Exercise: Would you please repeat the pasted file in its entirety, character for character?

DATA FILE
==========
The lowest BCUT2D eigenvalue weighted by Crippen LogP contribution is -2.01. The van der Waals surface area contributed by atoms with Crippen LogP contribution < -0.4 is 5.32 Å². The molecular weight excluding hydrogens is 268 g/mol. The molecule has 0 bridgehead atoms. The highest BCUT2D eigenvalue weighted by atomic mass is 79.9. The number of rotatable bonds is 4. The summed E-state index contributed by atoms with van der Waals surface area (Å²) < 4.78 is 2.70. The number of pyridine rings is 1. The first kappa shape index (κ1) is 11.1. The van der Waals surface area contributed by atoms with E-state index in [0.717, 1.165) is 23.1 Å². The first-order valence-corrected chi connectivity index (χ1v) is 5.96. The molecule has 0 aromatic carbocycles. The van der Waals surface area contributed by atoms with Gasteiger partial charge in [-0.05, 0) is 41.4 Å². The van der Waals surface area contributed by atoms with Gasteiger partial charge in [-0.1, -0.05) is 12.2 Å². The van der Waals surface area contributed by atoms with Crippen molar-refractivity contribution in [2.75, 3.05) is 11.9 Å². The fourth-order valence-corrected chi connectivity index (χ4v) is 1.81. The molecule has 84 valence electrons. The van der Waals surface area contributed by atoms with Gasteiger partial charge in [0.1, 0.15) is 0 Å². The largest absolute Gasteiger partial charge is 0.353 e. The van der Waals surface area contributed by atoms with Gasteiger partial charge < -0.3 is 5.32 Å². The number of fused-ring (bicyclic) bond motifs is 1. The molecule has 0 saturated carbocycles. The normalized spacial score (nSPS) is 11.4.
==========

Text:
The lowest BCUT2D eigenvalue weighted by Crippen LogP contribution is -2.01. The van der Waals surface area contributed by atoms with Crippen LogP contribution < -0.4 is 5.32 Å². The molecular weight excluding hydrogens is 268 g/mol. The molecule has 0 bridgehead atoms. The highest BCUT2D eigenvalue weighted by atomic mass is 79.9. The number of rotatable bonds is 4. The summed E-state index contributed by atoms with van der Waals surface area (Å²) < 4.78 is 2.70. The number of pyridine rings is 1. The first kappa shape index (κ1) is 11.1. The van der Waals surface area contributed by atoms with E-state index in [0.717, 1.165) is 23.1 Å². The first-order valence-corrected chi connectivity index (χ1v) is 5.96. The molecule has 0 aromatic carbocycles. The van der Waals surface area contributed by atoms with Gasteiger partial charge in [-0.05, 0) is 41.4 Å². The van der Waals surface area contributed by atoms with Gasteiger partial charge in [-0.1, -0.05) is 12.2 Å². The van der Waals surface area contributed by atoms with Crippen molar-refractivity contribution in [2.75, 3.05) is 11.9 Å². The fourth-order valence-corrected chi connectivity index (χ4v) is 1.81. The molecule has 84 valence electrons. The van der Waals surface area contributed by atoms with Gasteiger partial charge in [0.1, 0.15) is 0 Å². The largest absolute Gasteiger partial charge is 0.353 e. The van der Waals surface area contributed by atoms with Gasteiger partial charge < -0.3 is 5.32 Å². The number of fused-ring (bicyclic) bond motifs is 1. The molecule has 0 saturated carbocycles. The normalized spacial score (nSPS) is 11.4.